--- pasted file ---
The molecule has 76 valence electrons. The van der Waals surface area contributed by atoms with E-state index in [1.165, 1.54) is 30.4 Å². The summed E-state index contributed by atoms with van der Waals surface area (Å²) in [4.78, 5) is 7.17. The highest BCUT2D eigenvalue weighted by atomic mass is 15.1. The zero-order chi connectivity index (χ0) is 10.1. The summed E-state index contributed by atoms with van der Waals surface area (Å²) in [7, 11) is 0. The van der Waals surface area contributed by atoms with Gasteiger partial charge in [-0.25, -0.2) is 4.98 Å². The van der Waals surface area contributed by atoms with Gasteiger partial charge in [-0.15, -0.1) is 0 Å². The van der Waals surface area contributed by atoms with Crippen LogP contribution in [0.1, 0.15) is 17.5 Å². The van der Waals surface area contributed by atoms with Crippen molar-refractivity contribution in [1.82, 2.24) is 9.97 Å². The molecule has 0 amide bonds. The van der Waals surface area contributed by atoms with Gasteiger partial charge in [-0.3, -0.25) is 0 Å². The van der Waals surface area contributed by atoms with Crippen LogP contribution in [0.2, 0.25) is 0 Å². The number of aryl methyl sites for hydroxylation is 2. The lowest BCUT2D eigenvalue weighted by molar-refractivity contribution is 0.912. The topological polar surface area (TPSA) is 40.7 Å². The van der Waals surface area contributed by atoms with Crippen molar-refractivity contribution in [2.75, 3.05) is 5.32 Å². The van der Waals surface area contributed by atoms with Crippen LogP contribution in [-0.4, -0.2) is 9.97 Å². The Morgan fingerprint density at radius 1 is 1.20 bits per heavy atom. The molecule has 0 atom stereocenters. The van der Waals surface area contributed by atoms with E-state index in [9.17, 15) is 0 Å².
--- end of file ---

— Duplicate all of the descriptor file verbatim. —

The molecule has 76 valence electrons. The van der Waals surface area contributed by atoms with E-state index in [1.165, 1.54) is 30.4 Å². The summed E-state index contributed by atoms with van der Waals surface area (Å²) in [4.78, 5) is 7.17. The highest BCUT2D eigenvalue weighted by atomic mass is 15.1. The zero-order chi connectivity index (χ0) is 10.1. The summed E-state index contributed by atoms with van der Waals surface area (Å²) in [7, 11) is 0. The van der Waals surface area contributed by atoms with Gasteiger partial charge in [-0.25, -0.2) is 4.98 Å². The van der Waals surface area contributed by atoms with Gasteiger partial charge in [-0.15, -0.1) is 0 Å². The van der Waals surface area contributed by atoms with Crippen LogP contribution in [0.1, 0.15) is 17.5 Å². The van der Waals surface area contributed by atoms with Crippen molar-refractivity contribution in [1.82, 2.24) is 9.97 Å². The molecule has 0 amide bonds. The van der Waals surface area contributed by atoms with Gasteiger partial charge in [-0.3, -0.25) is 0 Å². The van der Waals surface area contributed by atoms with Crippen LogP contribution in [0.2, 0.25) is 0 Å². The number of aryl methyl sites for hydroxylation is 2. The lowest BCUT2D eigenvalue weighted by molar-refractivity contribution is 0.912. The topological polar surface area (TPSA) is 40.7 Å². The van der Waals surface area contributed by atoms with Crippen molar-refractivity contribution in [2.75, 3.05) is 5.32 Å². The van der Waals surface area contributed by atoms with Crippen LogP contribution in [-0.4, -0.2) is 9.97 Å². The Morgan fingerprint density at radius 1 is 1.20 bits per heavy atom. The molecule has 0 atom stereocenters. The van der Waals surface area contributed by atoms with E-state index in [9.17, 15) is 0 Å².